Holly asked in Cars & TransportationRail · 9 years ago

Railroad crossing help?

if you cross the railroads when a train is coming do the railroads lock up and you get stuck there or what? how do you get stuck if its possible or do you just keep running without the railroads locking up.

6 Answers

  • Anonymous
    9 years ago
    Best Answer

    You do NOT lock up, railroads want you off the track there is nothing, absolutely nothing that stops your car on the tracks.

    What oftentimes happens is people either panic and kill the engine or miss the crossing planks, and drop a wheel off and get stuck on the rail.

    Look BEFORE you get on the tracks and you wont get hurt, safety always.

    Source(s): RR engineer
  • 9 years ago

    The railroad tracks don't do anything, unless the train is switching tracks.

    The crossing guard arms go down very slowly, and that is supposed to keep people from driving across, but the road itself doesn't change any.

    In the movies, crossing the railroad when a train is coming inevitably causes the car to get it's wheels stuck in the gravel, or the bumping makes the car stall, or some other nonesense makes the car get stuck there until the train can hit it, and in the ensuing chaos, the psycho-killer, or trapped hero manages to escape from the car undetected.

    In real life, crossing the railroad when a train is coming involves either speeding up so you can get under the crossing guard, or swerving around so you can get through the crossing guard. Speeding up comes with the small chance that bumping over the tracks will blow out a tire, or that the lowering crossing guard arm will scrape the top of the car. Swerving around comes with the very unlikely chance that the tires, now running nearly parallel to the track to get around the arms, will somehow get jammed between the track and the pavement.

    Neither is a very likely event, but for the few idiots who do try to get across the track, lightning strikes once in a while. Usually, if they get around without any problem, they have saved five minutes or less by not waiting for the train. On the one in one thousand chance that they do get stuck, the train hits them at an average of 45 miles per hour, dragging the car underneath it, and demolishing it, and the driver along the next five miles of track before it is able to come to a complete stop, often with the rear of the train still blocking the intersection for the people who waited, and the train conductor then must spend a minimum of two hours assessing damage to the train, which tends to run into the millions of dollars, and picking up pieces of the human who was in the car, so that they can be delivered to the family for a closed-casket funeral.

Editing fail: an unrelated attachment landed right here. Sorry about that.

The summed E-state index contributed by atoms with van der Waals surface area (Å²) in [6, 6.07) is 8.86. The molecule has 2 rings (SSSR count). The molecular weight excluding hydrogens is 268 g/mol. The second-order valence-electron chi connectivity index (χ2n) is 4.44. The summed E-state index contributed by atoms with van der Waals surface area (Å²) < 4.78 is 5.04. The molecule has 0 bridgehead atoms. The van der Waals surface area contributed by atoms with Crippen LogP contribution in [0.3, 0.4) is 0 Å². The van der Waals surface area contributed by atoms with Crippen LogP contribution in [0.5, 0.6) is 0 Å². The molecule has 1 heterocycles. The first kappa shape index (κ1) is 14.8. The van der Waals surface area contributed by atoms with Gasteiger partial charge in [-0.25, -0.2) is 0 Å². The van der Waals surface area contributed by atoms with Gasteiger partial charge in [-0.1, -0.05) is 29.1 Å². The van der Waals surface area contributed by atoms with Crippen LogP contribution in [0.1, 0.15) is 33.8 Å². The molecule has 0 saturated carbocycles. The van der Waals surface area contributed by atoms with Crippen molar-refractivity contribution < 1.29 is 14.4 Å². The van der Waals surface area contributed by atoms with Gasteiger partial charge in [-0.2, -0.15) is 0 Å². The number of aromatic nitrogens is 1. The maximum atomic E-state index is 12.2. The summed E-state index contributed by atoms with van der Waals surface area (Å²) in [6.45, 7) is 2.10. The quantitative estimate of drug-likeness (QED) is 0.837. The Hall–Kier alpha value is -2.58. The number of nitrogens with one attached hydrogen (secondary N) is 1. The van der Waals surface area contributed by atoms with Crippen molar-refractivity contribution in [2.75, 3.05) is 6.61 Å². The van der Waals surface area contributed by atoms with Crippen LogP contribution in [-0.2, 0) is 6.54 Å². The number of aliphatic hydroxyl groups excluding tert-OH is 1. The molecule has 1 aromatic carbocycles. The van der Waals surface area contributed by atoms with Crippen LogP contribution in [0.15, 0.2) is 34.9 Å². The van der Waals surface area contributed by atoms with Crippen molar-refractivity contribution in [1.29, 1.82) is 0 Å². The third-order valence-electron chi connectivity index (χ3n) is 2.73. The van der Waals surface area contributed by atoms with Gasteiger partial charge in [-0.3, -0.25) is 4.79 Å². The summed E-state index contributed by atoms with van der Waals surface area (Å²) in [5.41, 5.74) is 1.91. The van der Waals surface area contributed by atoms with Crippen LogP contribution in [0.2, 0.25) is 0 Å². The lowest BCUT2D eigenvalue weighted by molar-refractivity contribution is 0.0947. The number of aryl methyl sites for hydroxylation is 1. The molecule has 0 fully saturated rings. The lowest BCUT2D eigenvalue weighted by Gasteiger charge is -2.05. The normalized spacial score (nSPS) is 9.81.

It's a one-in-a-million chance that something will cause you to get hit. Of course, if you've tried to beat the train once, you'll do it a million times, and eventually, you'll have a closed-casket funeral.

  • 9 years ago

    Anyone who chooses to cross the tracks when a train is coming is being very foolish and laying their life on the line. The train, which cannot stop for them, can't turn aside either... If you put yourself in its path many folks will have a really bad day.

    Stop, Look and Listen every time you cross ANY railroad tracks, with gates or bells included. They don't always work. If in a car, never pull onto the tracks until you know that there is room to hold your car to clear the tracks on the other side, whether there is a train or not. You get stuck, you get hit.

    The sad truth about railroad related fatalities is, these accidents are 99.99% avoidable. In short, your safety and your life is in your hands alone...

    A star for a safety question!

  • AJ
    Lv 4
    9 years ago

    I have no clue what you mean by locking up. I think you mean stalling on the tracks with the gates closing. And I can tell you right now, whatever you think it is, railroads don't "lock up". I think it can be a stroke of bad luck when people stall on the tracks. Add some detail.

    Edit: Sudha02, it doesn't necessarily always take forever for a train to stop. If it's slow moving, it can stop very quickly. And in another answer, they are not guard arms, they are gates.

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  • seagle
    Lv 4
    3 years ago

    end! And seem the two approaches. In as we communicate's international, with AC, radio, cellular telephones, each and every of the audio in automobiles, an drawing close practice could no longer be audible. in the previous AC, abode windows have been open, different than in wintry climate, and the noise became into audible. Engineers are required to blast their air horns on drawing close a crossing. It in uncomplicated terms takes one to forget that, on the comparable time a vehicle is drawing close the tracks. could 30-40 5 seconds postpone violate some great plan of yours?

  • Anonymous
    9 years ago

    You could lose your life because it takes forever for a train to stop.

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